Ports Primer – 6.4 Case Studies: Job and Benefits
Ports can implement a number of programs and policies that spur investment in local entrepreneurs and the local workforce. These programs can be tailored to emphasize investments in near-port communities and/or communities experiencing high rates of poverty, unemployment and underemployment. Two successful examples of ports with these policies include the Port of Oakland and the Port of Los Angeles.
Port of Oakland: Social Responsibility Division 1,2
The Social Responsibility Division (SRD) at the Port of Oakland oversees port efforts to invest in near-port communities. Programs and policies include a commitment to invest in local businesses and the local workforce.
Some of these include: a small local business utilization policy, a disadvantaged business enterprise program, a Maritime and Aviation Project Labor Agreement (which includes a commitment to local hiring and local workforce development), and a living wage policy.
“Today, there are high expectations for business and government to collaborate and invest in society. Looking at one’s business through the community lens and investing time, money and energy in projects that benefit one’s neighbors help build trust and allies. A port’s active investment in the community results in long-term community support and goodwill that makes it possible for the port to succeed in business.”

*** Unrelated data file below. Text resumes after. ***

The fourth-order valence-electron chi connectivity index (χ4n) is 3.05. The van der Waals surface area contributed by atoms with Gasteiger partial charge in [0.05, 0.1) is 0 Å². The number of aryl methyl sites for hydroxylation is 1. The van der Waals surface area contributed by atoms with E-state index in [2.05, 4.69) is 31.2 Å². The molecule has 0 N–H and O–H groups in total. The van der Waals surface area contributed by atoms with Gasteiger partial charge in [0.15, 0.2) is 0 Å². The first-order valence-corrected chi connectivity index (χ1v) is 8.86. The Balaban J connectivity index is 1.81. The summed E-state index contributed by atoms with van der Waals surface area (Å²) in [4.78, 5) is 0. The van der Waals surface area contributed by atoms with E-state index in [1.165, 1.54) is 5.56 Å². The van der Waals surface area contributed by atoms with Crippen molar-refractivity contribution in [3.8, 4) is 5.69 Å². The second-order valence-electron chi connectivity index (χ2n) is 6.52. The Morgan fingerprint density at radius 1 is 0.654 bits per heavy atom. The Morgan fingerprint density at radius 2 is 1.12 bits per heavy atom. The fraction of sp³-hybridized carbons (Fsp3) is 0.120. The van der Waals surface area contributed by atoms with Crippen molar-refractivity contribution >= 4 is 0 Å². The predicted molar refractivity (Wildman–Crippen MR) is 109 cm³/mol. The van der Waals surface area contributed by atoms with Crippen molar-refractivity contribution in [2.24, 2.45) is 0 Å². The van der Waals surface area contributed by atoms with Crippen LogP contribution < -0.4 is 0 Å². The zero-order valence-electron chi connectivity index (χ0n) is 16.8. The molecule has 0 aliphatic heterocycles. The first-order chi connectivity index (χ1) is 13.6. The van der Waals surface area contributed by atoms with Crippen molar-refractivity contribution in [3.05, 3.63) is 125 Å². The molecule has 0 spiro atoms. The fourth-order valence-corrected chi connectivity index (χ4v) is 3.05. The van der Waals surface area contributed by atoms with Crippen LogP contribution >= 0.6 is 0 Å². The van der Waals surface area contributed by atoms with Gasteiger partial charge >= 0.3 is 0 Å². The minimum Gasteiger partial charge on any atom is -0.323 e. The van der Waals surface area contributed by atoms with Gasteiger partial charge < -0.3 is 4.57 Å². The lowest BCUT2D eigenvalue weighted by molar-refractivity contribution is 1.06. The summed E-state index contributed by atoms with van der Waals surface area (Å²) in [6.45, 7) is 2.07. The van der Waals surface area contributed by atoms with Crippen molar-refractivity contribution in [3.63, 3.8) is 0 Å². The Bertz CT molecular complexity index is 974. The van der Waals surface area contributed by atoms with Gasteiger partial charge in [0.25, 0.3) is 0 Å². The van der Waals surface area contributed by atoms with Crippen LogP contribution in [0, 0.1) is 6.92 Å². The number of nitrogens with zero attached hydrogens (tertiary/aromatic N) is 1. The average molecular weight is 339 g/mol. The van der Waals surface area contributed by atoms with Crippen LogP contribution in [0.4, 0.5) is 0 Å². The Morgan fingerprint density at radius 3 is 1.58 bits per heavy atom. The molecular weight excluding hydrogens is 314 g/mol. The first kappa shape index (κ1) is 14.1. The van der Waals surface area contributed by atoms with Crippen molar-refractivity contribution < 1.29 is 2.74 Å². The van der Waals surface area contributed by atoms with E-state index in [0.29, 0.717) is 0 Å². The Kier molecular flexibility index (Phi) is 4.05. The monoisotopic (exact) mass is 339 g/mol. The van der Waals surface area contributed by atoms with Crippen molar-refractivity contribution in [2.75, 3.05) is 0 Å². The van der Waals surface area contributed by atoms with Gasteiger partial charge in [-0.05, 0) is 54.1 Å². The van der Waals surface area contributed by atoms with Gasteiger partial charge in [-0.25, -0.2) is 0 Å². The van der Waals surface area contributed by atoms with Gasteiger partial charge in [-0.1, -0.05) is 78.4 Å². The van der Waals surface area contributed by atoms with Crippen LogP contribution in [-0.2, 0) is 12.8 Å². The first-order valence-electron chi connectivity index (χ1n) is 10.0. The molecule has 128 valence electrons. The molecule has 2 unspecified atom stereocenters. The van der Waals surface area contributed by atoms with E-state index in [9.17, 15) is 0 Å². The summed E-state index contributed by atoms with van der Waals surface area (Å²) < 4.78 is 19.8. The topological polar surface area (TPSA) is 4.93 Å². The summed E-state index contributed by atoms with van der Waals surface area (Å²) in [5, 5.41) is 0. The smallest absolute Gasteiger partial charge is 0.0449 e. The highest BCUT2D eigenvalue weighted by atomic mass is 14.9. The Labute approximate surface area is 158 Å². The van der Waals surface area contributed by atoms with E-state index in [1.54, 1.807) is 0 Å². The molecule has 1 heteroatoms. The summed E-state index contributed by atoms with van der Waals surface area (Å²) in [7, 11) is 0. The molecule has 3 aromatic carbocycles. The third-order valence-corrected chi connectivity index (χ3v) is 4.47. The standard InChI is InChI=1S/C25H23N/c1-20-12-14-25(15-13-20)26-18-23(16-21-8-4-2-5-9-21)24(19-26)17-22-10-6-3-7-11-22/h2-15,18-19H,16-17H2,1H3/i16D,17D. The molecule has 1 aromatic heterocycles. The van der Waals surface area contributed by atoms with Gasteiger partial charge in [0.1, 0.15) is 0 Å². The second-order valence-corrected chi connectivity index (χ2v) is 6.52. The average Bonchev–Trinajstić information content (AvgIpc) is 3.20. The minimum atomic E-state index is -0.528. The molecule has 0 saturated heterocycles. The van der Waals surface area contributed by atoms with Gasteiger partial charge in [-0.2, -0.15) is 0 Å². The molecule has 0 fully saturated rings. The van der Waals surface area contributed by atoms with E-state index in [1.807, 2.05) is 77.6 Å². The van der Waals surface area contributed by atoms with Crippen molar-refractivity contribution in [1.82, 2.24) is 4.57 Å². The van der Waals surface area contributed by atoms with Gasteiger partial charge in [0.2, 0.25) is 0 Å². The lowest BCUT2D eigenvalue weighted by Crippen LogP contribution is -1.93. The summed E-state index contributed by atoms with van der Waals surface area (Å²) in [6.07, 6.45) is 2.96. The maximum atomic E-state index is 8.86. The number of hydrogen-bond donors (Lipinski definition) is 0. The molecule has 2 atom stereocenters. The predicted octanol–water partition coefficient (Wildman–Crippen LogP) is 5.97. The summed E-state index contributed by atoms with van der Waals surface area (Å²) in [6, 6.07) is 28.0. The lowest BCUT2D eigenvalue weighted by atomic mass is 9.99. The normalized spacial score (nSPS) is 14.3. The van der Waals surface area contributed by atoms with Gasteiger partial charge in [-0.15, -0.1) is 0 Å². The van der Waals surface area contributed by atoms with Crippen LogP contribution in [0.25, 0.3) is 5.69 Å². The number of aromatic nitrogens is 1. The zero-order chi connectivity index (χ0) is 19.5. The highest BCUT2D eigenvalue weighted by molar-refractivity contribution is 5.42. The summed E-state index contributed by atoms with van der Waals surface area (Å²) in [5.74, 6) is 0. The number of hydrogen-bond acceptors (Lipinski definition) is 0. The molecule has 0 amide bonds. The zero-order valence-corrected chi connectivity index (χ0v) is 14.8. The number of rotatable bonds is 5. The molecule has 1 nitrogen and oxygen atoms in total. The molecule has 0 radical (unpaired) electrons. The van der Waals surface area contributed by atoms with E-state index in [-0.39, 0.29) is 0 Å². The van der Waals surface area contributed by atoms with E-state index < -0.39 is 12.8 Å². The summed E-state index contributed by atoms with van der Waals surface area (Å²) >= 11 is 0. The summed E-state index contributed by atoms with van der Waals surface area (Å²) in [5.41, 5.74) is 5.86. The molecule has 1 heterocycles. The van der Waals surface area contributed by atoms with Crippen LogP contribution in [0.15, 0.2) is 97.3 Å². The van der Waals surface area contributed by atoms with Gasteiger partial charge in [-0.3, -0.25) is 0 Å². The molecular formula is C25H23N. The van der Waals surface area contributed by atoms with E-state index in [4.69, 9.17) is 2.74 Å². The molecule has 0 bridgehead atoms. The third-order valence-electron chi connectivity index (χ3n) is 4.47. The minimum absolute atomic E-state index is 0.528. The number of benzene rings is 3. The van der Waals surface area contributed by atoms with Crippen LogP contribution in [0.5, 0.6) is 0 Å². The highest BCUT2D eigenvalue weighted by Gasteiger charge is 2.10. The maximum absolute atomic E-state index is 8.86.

—Port Spokeswoman Marilyn Sandifur
Port of Los Angeles: Project Labor Agreement3
The City of Los Angeles Harbor Department has entered into a five-year port-wide Project Labor Agreement (PLA) with local building and trade unions. The PLA seeks to address unemployment and underemployment in communities with concentrated poverty, particularly those that are near-port communities. The PLA includes the following considerations:
- “At least 30% of total work hours shall be performed by Local Residents residing within the targeted areas of the City using a two-tier approach. The first tier includes residents within approximately 10 miles of the Port, and the second tier includes residents of high unemployment zip codes throughout the remainder of the City of Los Angeles.
- At least 10% of the total work hours shall be performed by Disadvantaged Workers residing within Tier 1 or Tier 2 zip codes. The hours may be applied towards the 30% Local Residents targeted hiring percentage.”
The PLA also emphasizes opportunities for participation in apprenticeship programs and other workforce development programs.